The Social Security Administration recently announced that the wage base for computing Social Security tax will increase to $147,000 for 2022 (up from $142,800 for 2021). Wages and self-employment income above this threshold aren’t subject to Social Security tax.
Before the COVID-19 pandemic hit, the number of people engaged in the “gig” or sharing economy had been growing, according to several reports. And reductions in working hours during the pandemic have caused even more people to turn to gig work to make up lost income. There are tax consequences for the people who perform these jobs, which include providing car rides, delivering food, walking dogs and providing other services.
The May 17 deadline for filing your 2020 individual tax return is coming up soon. It’s important to file and pay your tax return on time to avoid penalties imposed by the IRS. Here are the basic rules.
Unemployed last year? Buying health insurance this year? You may benefit from favorable new changes
In recent months, there have been a number of tax changes that may affect your individual tax bill. Many of these changes were enacted to help mitigate the financial damage caused by COVID-19.
Estimated tax payments: The deadline for the first 2021 installment is coming up
April 15 is not only the deadline for filing your 2020 tax return, it’s also the deadline for the first quarterly estimated tax payment for 2021, if you’re required to make one.
You may have to make estimated tax payments if you receive interest, dividends, alimony, self-employment income, capital gains, prize money or other income. If you don’t pay enough tax during the year through withholding and estimated payments, you may be liable for a tax penalty on top of the tax that’s ultimately due.
If you’re self-employed and don’t have withholding from paychecks, you probably have to make estimated tax payments. These payments must be sent to the IRS on a quarterly basis. The fourth 2020 estimated tax payment deadline for individuals is Friday, January 15, 2021. Even if you do have some withholding from paychecks or payments you receive, you may still have to make estimated payments if you receive other types of income such as Social Security, prizes, rent, interest, and dividends.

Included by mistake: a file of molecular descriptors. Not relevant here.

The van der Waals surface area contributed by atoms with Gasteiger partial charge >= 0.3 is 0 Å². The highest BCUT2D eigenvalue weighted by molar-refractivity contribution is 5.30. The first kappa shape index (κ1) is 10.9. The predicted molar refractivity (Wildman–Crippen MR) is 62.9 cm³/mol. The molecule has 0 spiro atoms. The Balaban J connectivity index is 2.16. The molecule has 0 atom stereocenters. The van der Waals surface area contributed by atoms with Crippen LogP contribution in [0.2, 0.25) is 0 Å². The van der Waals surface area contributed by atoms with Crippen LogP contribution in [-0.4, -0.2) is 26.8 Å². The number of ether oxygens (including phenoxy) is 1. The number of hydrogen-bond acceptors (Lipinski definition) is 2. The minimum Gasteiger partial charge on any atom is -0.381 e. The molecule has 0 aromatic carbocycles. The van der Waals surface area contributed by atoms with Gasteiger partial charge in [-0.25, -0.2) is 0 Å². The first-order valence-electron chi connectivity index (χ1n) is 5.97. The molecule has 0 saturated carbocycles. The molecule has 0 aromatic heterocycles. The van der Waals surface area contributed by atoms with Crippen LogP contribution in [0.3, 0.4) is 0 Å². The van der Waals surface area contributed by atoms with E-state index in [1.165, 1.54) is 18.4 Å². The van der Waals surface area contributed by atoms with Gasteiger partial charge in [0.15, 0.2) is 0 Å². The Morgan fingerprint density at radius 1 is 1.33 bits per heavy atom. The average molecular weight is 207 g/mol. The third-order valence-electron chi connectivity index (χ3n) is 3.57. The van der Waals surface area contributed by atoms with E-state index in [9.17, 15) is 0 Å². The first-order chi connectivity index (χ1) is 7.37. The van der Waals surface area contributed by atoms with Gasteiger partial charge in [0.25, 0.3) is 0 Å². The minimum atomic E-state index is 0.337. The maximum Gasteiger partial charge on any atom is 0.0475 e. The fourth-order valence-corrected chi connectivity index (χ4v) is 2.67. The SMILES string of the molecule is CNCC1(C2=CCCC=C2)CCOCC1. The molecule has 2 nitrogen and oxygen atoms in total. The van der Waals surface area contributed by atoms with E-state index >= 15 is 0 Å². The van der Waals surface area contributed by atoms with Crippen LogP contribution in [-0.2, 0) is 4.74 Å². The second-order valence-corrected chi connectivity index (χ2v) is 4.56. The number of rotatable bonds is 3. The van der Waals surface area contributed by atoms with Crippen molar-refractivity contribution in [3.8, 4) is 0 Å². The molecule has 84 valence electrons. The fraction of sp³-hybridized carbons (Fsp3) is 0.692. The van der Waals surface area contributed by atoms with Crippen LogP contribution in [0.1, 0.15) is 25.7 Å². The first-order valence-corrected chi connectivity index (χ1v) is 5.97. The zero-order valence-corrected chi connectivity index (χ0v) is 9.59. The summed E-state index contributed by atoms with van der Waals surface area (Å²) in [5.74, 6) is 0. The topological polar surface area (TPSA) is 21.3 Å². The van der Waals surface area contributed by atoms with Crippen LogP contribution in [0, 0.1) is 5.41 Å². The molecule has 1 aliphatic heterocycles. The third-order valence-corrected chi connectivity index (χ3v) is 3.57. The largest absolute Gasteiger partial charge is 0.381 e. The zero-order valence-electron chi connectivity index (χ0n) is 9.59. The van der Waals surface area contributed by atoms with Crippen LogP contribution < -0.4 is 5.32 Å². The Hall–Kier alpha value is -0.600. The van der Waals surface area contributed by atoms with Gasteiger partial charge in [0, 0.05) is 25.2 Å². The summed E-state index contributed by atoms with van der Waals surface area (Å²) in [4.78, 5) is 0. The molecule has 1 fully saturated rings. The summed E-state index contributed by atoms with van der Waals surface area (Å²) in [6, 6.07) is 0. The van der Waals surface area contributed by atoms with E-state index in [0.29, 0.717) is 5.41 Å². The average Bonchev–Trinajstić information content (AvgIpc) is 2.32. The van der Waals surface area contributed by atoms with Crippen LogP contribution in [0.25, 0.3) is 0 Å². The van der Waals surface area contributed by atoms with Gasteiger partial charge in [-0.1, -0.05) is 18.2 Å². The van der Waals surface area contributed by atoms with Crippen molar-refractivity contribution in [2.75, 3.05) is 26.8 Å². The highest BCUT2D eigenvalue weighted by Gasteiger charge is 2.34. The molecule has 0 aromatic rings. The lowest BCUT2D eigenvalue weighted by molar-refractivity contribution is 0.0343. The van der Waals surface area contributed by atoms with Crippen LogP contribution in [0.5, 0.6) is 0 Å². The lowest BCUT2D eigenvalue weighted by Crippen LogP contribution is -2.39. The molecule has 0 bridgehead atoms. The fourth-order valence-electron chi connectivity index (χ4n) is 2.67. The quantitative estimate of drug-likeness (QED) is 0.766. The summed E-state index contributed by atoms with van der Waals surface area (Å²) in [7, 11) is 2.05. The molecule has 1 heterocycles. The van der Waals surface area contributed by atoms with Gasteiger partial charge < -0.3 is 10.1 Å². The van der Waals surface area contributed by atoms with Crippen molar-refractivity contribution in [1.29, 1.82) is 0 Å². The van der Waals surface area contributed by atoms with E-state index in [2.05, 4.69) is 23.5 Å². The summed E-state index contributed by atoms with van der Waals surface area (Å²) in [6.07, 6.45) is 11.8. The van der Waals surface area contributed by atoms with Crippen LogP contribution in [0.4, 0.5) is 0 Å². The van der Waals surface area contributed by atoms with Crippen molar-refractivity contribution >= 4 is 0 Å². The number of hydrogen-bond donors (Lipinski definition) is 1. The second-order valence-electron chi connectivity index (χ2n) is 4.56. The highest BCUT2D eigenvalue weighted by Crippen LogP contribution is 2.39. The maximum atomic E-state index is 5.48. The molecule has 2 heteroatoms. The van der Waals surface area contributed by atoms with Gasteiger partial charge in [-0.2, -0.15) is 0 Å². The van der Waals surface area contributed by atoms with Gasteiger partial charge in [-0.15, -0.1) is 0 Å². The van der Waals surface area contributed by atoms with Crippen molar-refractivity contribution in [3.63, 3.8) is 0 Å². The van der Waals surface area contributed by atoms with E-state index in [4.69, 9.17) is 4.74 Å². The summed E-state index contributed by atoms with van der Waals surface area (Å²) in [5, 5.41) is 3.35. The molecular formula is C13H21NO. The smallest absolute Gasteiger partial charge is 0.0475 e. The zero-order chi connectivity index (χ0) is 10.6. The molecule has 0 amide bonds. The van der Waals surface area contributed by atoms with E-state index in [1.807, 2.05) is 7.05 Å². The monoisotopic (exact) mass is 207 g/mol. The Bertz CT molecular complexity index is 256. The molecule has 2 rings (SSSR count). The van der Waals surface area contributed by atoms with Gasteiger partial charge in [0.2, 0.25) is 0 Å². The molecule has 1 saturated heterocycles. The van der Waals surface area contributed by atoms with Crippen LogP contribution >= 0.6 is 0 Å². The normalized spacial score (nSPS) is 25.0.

While you probably don’t have any problems paying your tax bills, you may wonder: What happens in the event you (or someone you know) can’t pay taxes on time? Here’s a look at the options.
The Advance Premium Tax Credit can lower your monthly health insurance payment. It came into being in 2010 when President Obama signed into law the Patient Protection and Affordable Care Act (also known as "the ACA" or "Obamacare"). One of the provisions of the ACA was the Premium Tax Credit.
The credit reduces your premium when applying for coverage through the Health Insurance Marketplace, at healthcare.gov. But how does it work?
Economic Impact Payments
Economic Impact Payments, or as they are commonly called, "Stimulus Payments," are already arriving in people's bank accounts. Payments are only being made electronically. Have a question about the money you received (or think you should receive)?
A new law signed by President Trump on March 27 provides a variety of tax and financial relief measures to help Americans during the coronavirus (COVID-19) pandemic. This article explains some of the tax relief for individuals in the Coronavirus Aid, Relief, and Economic Security (CARES) Act.
Next Step Blog
Our blog is intended as a tool to keep people informed about relevant tax and accounting issues. If you have a question or an idea for a post, let us know!